Retail Ecommerce – Which is the right platform for you?

Before choosing an ecommerce solution, you have to know what you need from one. 

Retail Ecommerce – Which is the right platform for you?

There are literally hundreds of ecommerce platforms and options available. Making a choice can seem daunting, and making the wrong choice can cost you more than money. Before finding the ecommerce solution that’s right for you, it helps to know what you need an ecommerce solution for.

  • What are you selling? Is it items, a service, or both?
  • Are your products digital or physical?
  • What’s in your inventory?
  • Do you already have a website?
  • Do you need to set up a new one
  • Is your site centered on your shopping cart?

Answering these and other questions will help you to narrow your choices. There are ecommerce solutions that,

  • Favor one type of selling platform over others
  • Only allow for specific forms of payments
  • Work well as software or plugins to existing platforms
  • Exist as their own full-service platforms

So look out for the ones that promise to do what you need them to do.

The Size of Your Business

The size of your business has a lot to do with the kinds and brands of platforms your company should consider. For example, an enterprise solution like the WebSphere Commerce Suite (WCS) is ideal for retail businesses that routinely spend several millions in operating costs.

Such solutions come with high costs for testing and implementation. At the same time, such an expensive solution comes with far more by way of features, flexibility, and complexity.

By contrast, a small business, startup, or single owner business can benefit from smaller options such as Zen Cart, Opencart, and various “eshops,” like Shopify. These solutions are easy to set up, and can cost as little as nothing to only a few dollars to implement. However, they lack features, and aren’t built for handling large volume business.

Examples of high cost, high-end ecommerce solutions:

  • IBM WebSphere Commerce Suite (WCS)
  • Oracle (ATG)
  • Intershop
  • Demandware
  • SAP Hybris
  • Netsuite

Larger businesses should look to these as examples of what they’re looking for.

Examples of low cost ecommerce solutions:

  • Magento
  • Virtuemart
  • Drupal
  • Prestashop
  • Opencart
  • ZenCart
  • WooCommerce

New business and businesses with low volume sales should see what these lower tier options offer.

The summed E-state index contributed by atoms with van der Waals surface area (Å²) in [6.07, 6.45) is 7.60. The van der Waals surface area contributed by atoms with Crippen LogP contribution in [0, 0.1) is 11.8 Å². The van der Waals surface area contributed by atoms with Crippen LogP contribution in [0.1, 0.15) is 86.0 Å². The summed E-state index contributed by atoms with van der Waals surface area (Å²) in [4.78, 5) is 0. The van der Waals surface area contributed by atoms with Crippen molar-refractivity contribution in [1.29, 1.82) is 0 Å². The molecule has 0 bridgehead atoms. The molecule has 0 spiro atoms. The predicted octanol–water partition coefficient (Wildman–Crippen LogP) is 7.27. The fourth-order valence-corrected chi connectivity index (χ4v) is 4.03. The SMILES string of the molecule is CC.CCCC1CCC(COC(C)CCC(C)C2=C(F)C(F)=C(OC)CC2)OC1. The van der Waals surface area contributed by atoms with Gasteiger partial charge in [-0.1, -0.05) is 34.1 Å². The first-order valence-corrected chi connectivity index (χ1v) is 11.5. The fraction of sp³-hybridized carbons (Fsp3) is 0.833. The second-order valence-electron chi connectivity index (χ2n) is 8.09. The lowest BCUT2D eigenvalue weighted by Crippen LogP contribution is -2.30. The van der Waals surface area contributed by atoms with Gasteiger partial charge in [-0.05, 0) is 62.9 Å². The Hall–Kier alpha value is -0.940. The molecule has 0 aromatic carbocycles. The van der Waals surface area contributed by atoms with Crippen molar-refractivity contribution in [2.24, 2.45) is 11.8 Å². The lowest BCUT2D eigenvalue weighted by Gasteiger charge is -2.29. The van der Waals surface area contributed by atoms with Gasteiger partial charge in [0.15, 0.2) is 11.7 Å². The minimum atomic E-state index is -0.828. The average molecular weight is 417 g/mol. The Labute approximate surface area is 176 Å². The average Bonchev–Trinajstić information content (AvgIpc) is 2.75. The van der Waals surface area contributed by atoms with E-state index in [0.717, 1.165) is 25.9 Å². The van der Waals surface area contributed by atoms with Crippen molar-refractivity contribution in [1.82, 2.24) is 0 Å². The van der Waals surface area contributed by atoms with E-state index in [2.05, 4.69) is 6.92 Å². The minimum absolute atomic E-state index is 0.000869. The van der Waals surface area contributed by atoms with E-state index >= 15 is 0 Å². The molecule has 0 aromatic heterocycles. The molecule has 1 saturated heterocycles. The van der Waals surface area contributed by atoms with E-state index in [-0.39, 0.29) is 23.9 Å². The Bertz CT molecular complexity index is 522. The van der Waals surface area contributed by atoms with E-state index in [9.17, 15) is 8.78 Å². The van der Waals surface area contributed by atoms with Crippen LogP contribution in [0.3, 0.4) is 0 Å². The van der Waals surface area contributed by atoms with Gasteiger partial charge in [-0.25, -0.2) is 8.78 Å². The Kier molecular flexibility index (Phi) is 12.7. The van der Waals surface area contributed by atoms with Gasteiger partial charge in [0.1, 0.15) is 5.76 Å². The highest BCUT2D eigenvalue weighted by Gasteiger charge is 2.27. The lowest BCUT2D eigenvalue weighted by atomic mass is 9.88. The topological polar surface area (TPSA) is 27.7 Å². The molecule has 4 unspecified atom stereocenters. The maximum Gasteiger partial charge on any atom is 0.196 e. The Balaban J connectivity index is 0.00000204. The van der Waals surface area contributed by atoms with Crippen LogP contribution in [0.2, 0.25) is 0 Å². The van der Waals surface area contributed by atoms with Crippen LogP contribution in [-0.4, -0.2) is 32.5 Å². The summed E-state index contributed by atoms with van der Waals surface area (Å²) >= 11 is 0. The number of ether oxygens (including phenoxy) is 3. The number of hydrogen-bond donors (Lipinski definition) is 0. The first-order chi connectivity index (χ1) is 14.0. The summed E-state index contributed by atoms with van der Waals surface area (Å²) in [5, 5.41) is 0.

How Much Control Do You Want?

Some ecommerce solutions will allow you to create a storefront from which you can sell your products or services. These hosted solutions are ideal if you don’t want to handle all the minutiae of site upkeep and backend manipulation.

Examples of hosted ecommerce solutions:

  • Shopify
  • Volusion
  • BigCommerce

Businesses that don’t mind hosting on third party services and at times giving away pat of earnings should see these options.

These services also offer self-hosted and unbranded services. So they’re nice for those with a business that has potential for further growth. However, when your shopping platform is hosted on another’s service, it’s subject to another’s rules.

Hosting your own

On the other hand, if you host your ecommerce site yourself, you have absolute control over it. What you may not realize is that control comes with a tremendous amount of responsibility. It’s on you to keep the site updated, keep the content fresh, source images, and deal with any technical problems.

This isn’t such a big deal when you’re working with a handful of SKUs and a narrowly defined business. It becomes a large endeavor if you’re trying to move hundreds of items.

More importantly, you’re in charge of your own security. If you’re not familiar with how to secure a site, or you’re not familiar with things like PCI security standards, then you definitely shouldn’t go it alone.

Managed services

You can outsource the server and data requirements to a cloud provider, dedicated retail IT services, and IT consulting firms that offer ecommerce options. You can maintain full control of the design and function, while a third party deals with bandwidth, servers, and technical resources. These managed solutions offer you more freedom, and typically more support than commercial hosted sites.

You can look into many ecommerce comparisons, but no matter the platform, it’s all about what you need and what you can afford. It’s about who offers quality and delivers on promises. It’s not about which service gets the highest star rating on a website.